Man, having total win value numbers on the site is fun. The things you can find are endless. For instance, did you know that in 2002, Neifi Perez was worth 3.5 wins less than a replacement level player. Three and a half wins! Seriously, check it out.
The Royals made him their everyday shortstop and gave him 585 plate appearances. He rewarded them with a .236/.260/.303 line, which translates to a .243 wOBA, or 40 runs below an average hitter in that season. That’s really bad.
Of course, the Royals were paying Perez for his glove, not his bat. Unfortunately, he wasn’t too hot with that, either, posting a -12 UZR at shortstop and a -1.2 UZR at second base that season. He would have had to been Ozzie Smith with the glove to offset his horrendous offensive performance, but instead, he was more like Ozzie Canseco defensively, and that’s not a good combination.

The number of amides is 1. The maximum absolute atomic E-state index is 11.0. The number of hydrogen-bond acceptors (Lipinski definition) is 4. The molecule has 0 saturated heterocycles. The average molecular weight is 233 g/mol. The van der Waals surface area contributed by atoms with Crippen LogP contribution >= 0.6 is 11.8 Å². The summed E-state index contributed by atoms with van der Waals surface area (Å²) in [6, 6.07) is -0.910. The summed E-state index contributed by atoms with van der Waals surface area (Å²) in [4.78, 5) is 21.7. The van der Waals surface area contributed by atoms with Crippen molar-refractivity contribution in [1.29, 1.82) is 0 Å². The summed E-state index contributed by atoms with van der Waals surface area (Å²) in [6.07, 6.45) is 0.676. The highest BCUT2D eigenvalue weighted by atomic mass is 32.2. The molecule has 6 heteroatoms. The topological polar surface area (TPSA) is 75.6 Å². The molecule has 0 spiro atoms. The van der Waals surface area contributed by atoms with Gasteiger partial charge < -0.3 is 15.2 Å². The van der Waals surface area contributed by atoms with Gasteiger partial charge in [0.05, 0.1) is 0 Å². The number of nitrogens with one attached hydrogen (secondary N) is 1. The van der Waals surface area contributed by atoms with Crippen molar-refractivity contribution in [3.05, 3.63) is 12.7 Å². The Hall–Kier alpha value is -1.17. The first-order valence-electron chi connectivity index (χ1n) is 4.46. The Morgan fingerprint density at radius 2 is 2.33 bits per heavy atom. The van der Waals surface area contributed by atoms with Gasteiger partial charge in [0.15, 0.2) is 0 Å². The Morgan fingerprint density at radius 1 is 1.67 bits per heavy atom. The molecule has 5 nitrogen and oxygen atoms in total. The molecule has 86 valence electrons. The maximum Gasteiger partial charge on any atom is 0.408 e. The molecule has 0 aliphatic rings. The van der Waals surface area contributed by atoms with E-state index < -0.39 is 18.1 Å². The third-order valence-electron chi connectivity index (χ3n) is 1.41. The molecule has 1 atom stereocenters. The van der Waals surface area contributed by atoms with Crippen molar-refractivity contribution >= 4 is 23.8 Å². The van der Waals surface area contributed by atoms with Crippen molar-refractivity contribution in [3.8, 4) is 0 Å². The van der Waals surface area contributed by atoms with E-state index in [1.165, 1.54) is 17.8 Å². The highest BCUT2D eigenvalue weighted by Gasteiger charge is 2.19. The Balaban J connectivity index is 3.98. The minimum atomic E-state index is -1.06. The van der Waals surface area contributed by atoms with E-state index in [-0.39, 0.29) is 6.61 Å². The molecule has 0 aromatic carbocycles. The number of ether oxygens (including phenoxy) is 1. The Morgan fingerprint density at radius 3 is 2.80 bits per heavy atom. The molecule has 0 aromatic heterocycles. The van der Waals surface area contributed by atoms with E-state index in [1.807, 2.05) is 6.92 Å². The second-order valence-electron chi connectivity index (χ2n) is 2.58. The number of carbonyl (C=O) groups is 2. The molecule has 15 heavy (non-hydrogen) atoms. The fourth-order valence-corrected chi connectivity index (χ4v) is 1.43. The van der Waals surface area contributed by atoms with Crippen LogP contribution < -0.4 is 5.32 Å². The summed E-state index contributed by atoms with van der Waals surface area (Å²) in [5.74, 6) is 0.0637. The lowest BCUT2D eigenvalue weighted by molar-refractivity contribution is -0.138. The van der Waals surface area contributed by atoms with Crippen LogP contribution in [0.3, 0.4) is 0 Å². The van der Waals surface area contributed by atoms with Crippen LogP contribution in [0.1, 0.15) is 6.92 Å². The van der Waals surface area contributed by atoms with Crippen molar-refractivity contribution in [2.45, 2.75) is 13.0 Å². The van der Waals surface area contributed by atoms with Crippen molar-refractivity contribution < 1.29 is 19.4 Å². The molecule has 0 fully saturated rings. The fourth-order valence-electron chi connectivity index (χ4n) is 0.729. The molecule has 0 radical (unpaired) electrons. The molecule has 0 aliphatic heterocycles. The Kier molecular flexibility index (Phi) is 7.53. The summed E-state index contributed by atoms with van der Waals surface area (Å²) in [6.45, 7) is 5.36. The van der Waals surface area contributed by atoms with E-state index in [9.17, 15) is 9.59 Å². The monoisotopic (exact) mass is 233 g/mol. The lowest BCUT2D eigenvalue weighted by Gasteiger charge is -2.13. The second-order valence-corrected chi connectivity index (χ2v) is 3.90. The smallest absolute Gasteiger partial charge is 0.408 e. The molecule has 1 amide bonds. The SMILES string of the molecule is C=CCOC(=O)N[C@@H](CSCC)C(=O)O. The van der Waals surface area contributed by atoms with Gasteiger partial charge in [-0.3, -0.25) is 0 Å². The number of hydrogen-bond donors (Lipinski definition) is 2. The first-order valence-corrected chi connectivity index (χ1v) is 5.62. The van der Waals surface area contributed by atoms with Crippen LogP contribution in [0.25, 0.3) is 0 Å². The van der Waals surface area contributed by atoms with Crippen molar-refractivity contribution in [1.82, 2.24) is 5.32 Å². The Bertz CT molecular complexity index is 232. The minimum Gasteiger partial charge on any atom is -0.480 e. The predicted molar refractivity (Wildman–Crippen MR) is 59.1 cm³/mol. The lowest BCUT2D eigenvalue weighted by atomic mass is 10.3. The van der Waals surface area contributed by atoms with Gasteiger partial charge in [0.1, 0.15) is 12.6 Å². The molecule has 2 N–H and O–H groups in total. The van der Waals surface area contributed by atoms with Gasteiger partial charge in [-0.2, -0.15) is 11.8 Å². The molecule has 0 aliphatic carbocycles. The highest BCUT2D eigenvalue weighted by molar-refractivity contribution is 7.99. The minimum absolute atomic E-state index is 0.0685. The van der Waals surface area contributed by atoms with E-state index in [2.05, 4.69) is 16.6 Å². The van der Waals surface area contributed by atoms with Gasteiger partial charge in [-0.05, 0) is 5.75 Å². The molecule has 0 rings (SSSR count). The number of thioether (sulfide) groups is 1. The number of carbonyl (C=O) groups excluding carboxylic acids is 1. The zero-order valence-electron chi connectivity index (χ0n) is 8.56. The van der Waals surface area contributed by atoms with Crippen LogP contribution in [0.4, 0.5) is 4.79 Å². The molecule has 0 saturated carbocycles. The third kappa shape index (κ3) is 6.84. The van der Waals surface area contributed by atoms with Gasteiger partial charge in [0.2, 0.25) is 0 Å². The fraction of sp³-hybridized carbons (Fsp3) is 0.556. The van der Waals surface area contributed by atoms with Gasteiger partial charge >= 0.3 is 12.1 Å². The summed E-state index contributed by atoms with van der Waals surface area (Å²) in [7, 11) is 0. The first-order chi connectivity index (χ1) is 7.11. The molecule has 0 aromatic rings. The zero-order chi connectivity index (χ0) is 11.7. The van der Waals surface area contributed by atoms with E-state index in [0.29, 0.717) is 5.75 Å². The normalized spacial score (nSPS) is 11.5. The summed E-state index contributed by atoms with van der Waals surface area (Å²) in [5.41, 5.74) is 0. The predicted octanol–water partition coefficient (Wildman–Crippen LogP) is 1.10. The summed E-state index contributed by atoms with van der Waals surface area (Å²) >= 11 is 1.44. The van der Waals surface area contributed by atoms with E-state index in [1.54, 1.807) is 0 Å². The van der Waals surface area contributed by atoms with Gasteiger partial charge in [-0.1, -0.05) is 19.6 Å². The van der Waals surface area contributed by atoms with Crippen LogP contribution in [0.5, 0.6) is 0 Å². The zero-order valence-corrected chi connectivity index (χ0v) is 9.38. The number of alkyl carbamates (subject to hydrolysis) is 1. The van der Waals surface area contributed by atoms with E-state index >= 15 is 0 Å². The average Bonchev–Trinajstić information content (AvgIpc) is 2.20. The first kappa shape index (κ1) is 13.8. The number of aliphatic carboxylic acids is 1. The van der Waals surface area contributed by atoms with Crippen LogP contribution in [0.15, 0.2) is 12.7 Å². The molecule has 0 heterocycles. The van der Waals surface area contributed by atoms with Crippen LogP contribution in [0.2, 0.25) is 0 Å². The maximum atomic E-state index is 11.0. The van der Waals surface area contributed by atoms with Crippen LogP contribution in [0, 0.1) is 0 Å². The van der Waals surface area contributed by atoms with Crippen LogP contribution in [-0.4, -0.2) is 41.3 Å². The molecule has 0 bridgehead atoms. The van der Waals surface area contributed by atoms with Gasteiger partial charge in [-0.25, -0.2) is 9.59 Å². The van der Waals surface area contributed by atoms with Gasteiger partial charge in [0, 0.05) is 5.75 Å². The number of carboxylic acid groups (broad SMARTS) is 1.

Neifi Perez‘s performance in 2002 cost the Royals three and a half wins beyond just what fielding a league minimum, Triple-A shortstop instead. The going per-win rate in 2002 was $2.6 million, so Neifi Perez‘s value was a staggering negative nine million. Oh, and the Royals paid him $4.1 million that year. Total loss – $13 million.
The Royals had a $47 million payroll in 2002. By employing Neifi Perez, they lowered their effective payroll to $34 million, because by having Perez on the roster, they needed to allocate $13 million just to get back to zero.
That’s a bad season right there.